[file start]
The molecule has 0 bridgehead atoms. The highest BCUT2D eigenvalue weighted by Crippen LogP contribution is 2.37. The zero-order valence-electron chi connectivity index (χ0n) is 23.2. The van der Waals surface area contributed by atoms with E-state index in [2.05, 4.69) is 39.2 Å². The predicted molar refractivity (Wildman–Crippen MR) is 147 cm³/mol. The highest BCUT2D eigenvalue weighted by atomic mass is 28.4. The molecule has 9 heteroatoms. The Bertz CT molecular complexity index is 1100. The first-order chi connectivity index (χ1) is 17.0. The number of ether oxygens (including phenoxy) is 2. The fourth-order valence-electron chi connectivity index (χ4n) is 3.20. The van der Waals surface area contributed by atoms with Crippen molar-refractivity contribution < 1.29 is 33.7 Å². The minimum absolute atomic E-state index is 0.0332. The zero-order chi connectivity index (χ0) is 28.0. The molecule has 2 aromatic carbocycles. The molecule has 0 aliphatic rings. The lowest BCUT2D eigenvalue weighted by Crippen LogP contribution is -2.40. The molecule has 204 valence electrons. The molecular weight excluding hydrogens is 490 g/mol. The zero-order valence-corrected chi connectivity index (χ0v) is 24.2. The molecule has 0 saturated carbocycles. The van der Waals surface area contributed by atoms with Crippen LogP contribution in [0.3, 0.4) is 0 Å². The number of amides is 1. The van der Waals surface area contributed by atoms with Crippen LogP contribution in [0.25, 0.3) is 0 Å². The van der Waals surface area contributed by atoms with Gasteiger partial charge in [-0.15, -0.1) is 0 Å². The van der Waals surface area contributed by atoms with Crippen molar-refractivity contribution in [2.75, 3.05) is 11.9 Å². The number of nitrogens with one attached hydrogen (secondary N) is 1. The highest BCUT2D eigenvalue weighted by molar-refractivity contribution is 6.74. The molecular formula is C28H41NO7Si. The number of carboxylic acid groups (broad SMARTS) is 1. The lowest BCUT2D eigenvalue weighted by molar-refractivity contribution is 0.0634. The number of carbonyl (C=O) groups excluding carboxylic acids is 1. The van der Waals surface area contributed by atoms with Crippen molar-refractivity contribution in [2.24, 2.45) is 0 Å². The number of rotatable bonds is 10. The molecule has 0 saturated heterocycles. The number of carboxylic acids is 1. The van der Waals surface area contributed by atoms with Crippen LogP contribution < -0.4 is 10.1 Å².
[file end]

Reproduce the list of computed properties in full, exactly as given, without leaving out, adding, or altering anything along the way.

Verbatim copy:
The molecule has 0 bridgehead atoms. The highest BCUT2D eigenvalue weighted by Crippen LogP contribution is 2.37. The zero-order valence-electron chi connectivity index (χ0n) is 23.2. The van der Waals surface area contributed by atoms with E-state index in [2.05, 4.69) is 39.2 Å². The predicted molar refractivity (Wildman–Crippen MR) is 147 cm³/mol. The highest BCUT2D eigenvalue weighted by atomic mass is 28.4. The molecule has 9 heteroatoms. The Bertz CT molecular complexity index is 1100. The first-order chi connectivity index (χ1) is 17.0. The number of ether oxygens (including phenoxy) is 2. The fourth-order valence-electron chi connectivity index (χ4n) is 3.20. The van der Waals surface area contributed by atoms with Crippen molar-refractivity contribution < 1.29 is 33.7 Å². The minimum absolute atomic E-state index is 0.0332. The zero-order chi connectivity index (χ0) is 28.0. The molecule has 2 aromatic carbocycles. The molecule has 0 aliphatic rings. The lowest BCUT2D eigenvalue weighted by Crippen LogP contribution is -2.40. The molecule has 204 valence electrons. The molecular weight excluding hydrogens is 490 g/mol. The zero-order valence-corrected chi connectivity index (χ0v) is 24.2. The molecule has 0 saturated carbocycles. The van der Waals surface area contributed by atoms with Crippen LogP contribution in [0.3, 0.4) is 0 Å². The number of amides is 1. The van der Waals surface area contributed by atoms with Crippen LogP contribution in [0.25, 0.3) is 0 Å². The van der Waals surface area contributed by atoms with Gasteiger partial charge in [-0.15, -0.1) is 0 Å². The van der Waals surface area contributed by atoms with Crippen molar-refractivity contribution in [2.75, 3.05) is 11.9 Å². The number of nitrogens with one attached hydrogen (secondary N) is 1. The highest BCUT2D eigenvalue weighted by molar-refractivity contribution is 6.74. The molecular formula is C28H41NO7Si. The number of carboxylic acid groups (broad SMARTS) is 1. The lowest BCUT2D eigenvalue weighted by molar-refractivity contribution is 0.0634. The number of carbonyl (C=O) groups excluding carboxylic acids is 1. The van der Waals surface area contributed by atoms with Crippen molar-refractivity contribution in [2.24, 2.45) is 0 Å². The number of rotatable bonds is 10. The molecule has 0 saturated heterocycles. The number of carboxylic acids is 1. The van der Waals surface area contributed by atoms with Crippen LogP contribution < -0.4 is 10.1 Å².